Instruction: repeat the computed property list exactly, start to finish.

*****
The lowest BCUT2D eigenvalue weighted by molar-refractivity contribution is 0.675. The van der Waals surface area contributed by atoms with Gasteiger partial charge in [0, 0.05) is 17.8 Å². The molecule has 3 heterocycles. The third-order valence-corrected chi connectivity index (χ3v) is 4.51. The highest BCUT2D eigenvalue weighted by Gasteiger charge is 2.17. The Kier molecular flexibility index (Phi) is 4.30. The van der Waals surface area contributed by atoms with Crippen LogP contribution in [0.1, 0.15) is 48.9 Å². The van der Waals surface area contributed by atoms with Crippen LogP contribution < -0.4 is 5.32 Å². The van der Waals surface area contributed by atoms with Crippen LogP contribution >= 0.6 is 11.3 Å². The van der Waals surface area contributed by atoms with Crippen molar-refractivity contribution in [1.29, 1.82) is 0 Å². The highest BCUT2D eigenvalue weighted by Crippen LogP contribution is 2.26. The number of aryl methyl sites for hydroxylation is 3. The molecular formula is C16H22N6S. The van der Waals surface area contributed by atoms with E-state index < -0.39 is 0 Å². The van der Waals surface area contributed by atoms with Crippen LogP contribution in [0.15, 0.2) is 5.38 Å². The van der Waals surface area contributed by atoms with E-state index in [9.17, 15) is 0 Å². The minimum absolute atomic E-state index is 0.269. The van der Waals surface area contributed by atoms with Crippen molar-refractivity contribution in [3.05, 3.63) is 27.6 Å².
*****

The lowest BCUT2D eigenvalue weighted by molar-refractivity contribution is 0.675. The van der Waals surface area contributed by atoms with Gasteiger partial charge in [0, 0.05) is 17.8 Å². The molecule has 3 heterocycles. The third-order valence-corrected chi connectivity index (χ3v) is 4.51. The highest BCUT2D eigenvalue weighted by Gasteiger charge is 2.17. The Kier molecular flexibility index (Phi) is 4.30. The van der Waals surface area contributed by atoms with Crippen LogP contribution in [0.1, 0.15) is 48.9 Å². The van der Waals surface area contributed by atoms with Crippen LogP contribution < -0.4 is 5.32 Å². The van der Waals surface area contributed by atoms with Crippen LogP contribution >= 0.6 is 11.3 Å². The van der Waals surface area contributed by atoms with Crippen molar-refractivity contribution in [1.29, 1.82) is 0 Å². The highest BCUT2D eigenvalue weighted by Crippen LogP contribution is 2.26. The number of aryl methyl sites for hydroxylation is 3. The molecular formula is C16H22N6S. The van der Waals surface area contributed by atoms with E-state index < -0.39 is 0 Å². The van der Waals surface area contributed by atoms with Crippen LogP contribution in [0.15, 0.2) is 5.38 Å². The van der Waals surface area contributed by atoms with E-state index in [9.17, 15) is 0 Å². The minimum absolute atomic E-state index is 0.269. The van der Waals surface area contributed by atoms with Crippen molar-refractivity contribution in [3.05, 3.63) is 27.6 Å².